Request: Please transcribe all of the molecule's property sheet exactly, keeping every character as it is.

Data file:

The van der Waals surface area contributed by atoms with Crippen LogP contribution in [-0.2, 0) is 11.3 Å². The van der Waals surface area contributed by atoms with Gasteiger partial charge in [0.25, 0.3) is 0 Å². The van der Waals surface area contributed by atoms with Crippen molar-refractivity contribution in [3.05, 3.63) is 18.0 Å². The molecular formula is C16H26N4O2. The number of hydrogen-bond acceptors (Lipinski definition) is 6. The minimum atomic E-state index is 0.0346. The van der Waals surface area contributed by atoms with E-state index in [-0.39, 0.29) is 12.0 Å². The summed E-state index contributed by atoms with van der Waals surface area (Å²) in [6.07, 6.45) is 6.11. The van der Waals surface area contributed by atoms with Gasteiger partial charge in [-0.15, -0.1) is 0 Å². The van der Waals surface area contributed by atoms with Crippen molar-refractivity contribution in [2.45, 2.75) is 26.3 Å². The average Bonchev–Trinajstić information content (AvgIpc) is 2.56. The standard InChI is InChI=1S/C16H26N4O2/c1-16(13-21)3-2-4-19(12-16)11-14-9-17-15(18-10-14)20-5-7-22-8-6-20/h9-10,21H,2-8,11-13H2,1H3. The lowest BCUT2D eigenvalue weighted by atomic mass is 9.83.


The van der Waals surface area contributed by atoms with Crippen LogP contribution in [-0.2, 0) is 11.3 Å². The van der Waals surface area contributed by atoms with Gasteiger partial charge in [0.25, 0.3) is 0 Å². The van der Waals surface area contributed by atoms with Crippen molar-refractivity contribution in [3.05, 3.63) is 18.0 Å². The molecular formula is C16H26N4O2. The number of hydrogen-bond acceptors (Lipinski definition) is 6. The minimum atomic E-state index is 0.0346. The van der Waals surface area contributed by atoms with E-state index in [-0.39, 0.29) is 12.0 Å². The summed E-state index contributed by atoms with van der Waals surface area (Å²) in [6.07, 6.45) is 6.11. The van der Waals surface area contributed by atoms with Gasteiger partial charge in [-0.15, -0.1) is 0 Å². The van der Waals surface area contributed by atoms with Crippen molar-refractivity contribution in [2.45, 2.75) is 26.3 Å². The average Bonchev–Trinajstić information content (AvgIpc) is 2.56. The standard InChI is InChI=1S/C16H26N4O2/c1-16(13-21)3-2-4-19(12-16)11-14-9-17-15(18-10-14)20-5-7-22-8-6-20/h9-10,21H,2-8,11-13H2,1H3. The lowest BCUT2D eigenvalue weighted by atomic mass is 9.83.